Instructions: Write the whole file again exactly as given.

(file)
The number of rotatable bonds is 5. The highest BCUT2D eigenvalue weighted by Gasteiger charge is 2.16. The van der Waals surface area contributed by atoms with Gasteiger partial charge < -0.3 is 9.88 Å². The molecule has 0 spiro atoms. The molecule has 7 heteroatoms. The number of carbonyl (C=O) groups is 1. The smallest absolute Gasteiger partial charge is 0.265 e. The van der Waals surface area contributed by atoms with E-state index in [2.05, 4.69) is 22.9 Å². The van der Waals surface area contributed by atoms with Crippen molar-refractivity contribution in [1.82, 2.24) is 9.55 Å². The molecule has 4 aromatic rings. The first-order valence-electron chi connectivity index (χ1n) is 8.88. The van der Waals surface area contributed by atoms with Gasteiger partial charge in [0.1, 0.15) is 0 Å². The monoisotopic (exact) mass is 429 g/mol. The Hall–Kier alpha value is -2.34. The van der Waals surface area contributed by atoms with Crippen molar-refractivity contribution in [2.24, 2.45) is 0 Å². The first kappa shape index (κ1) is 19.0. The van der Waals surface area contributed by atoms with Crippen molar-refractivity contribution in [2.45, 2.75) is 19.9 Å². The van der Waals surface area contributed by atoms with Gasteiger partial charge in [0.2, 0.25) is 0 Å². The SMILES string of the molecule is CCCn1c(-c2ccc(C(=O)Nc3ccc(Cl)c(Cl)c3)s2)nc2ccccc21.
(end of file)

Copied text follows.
The number of rotatable bonds is 5. The highest BCUT2D eigenvalue weighted by Gasteiger charge is 2.16. The van der Waals surface area contributed by atoms with Gasteiger partial charge < -0.3 is 9.88 Å². The molecule has 0 spiro atoms. The molecule has 7 heteroatoms. The number of carbonyl (C=O) groups is 1. The smallest absolute Gasteiger partial charge is 0.265 e. The van der Waals surface area contributed by atoms with E-state index in [2.05, 4.69) is 22.9 Å². The van der Waals surface area contributed by atoms with Crippen molar-refractivity contribution in [1.82, 2.24) is 9.55 Å². The molecule has 4 aromatic rings. The first-order valence-electron chi connectivity index (χ1n) is 8.88. The van der Waals surface area contributed by atoms with Gasteiger partial charge in [0.1, 0.15) is 0 Å². The monoisotopic (exact) mass is 429 g/mol. The Hall–Kier alpha value is -2.34. The van der Waals surface area contributed by atoms with Crippen molar-refractivity contribution in [2.24, 2.45) is 0 Å². The first kappa shape index (κ1) is 19.0. The van der Waals surface area contributed by atoms with Crippen molar-refractivity contribution in [2.45, 2.75) is 19.9 Å². The van der Waals surface area contributed by atoms with Gasteiger partial charge in [0.2, 0.25) is 0 Å². The SMILES string of the molecule is CCCn1c(-c2ccc(C(=O)Nc3ccc(Cl)c(Cl)c3)s2)nc2ccccc21.